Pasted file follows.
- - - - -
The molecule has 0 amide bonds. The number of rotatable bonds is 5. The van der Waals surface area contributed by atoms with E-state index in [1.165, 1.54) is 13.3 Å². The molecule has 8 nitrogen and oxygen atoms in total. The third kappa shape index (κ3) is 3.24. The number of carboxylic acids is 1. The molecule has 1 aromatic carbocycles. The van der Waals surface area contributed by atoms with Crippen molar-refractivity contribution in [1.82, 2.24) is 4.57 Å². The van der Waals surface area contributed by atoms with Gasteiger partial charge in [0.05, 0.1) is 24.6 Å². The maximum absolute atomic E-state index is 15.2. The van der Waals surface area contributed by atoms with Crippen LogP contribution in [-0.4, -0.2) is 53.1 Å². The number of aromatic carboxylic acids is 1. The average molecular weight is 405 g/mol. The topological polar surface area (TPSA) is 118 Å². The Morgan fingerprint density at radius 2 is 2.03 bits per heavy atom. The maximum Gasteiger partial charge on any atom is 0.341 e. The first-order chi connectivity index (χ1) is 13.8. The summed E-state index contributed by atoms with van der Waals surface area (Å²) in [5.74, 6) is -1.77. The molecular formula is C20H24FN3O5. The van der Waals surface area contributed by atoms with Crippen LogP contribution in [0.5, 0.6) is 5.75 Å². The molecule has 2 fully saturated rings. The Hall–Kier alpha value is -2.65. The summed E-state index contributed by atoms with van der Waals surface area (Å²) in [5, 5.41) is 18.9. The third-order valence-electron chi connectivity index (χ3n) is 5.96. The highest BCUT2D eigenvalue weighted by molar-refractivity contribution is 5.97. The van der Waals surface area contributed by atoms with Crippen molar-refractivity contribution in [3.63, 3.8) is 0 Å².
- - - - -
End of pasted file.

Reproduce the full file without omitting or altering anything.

The molecule has 0 amide bonds. The number of rotatable bonds is 5. The van der Waals surface area contributed by atoms with E-state index in [1.165, 1.54) is 13.3 Å². The molecule has 8 nitrogen and oxygen atoms in total. The third kappa shape index (κ3) is 3.24. The number of carboxylic acids is 1. The molecule has 1 aromatic carbocycles. The van der Waals surface area contributed by atoms with Crippen molar-refractivity contribution in [1.82, 2.24) is 4.57 Å². The van der Waals surface area contributed by atoms with Gasteiger partial charge in [0.05, 0.1) is 24.6 Å². The maximum absolute atomic E-state index is 15.2. The van der Waals surface area contributed by atoms with Crippen LogP contribution in [-0.4, -0.2) is 53.1 Å². The number of aromatic carboxylic acids is 1. The average molecular weight is 405 g/mol. The topological polar surface area (TPSA) is 118 Å². The Morgan fingerprint density at radius 2 is 2.03 bits per heavy atom. The maximum Gasteiger partial charge on any atom is 0.341 e. The first-order chi connectivity index (χ1) is 13.8. The summed E-state index contributed by atoms with van der Waals surface area (Å²) in [5.74, 6) is -1.77. The molecular formula is C20H24FN3O5. The van der Waals surface area contributed by atoms with Crippen LogP contribution in [0.5, 0.6) is 5.75 Å². The molecule has 2 fully saturated rings. The Hall–Kier alpha value is -2.65. The summed E-state index contributed by atoms with van der Waals surface area (Å²) in [5, 5.41) is 18.9. The third-order valence-electron chi connectivity index (χ3n) is 5.96. The highest BCUT2D eigenvalue weighted by molar-refractivity contribution is 5.97. The van der Waals surface area contributed by atoms with Crippen molar-refractivity contribution in [3.63, 3.8) is 0 Å².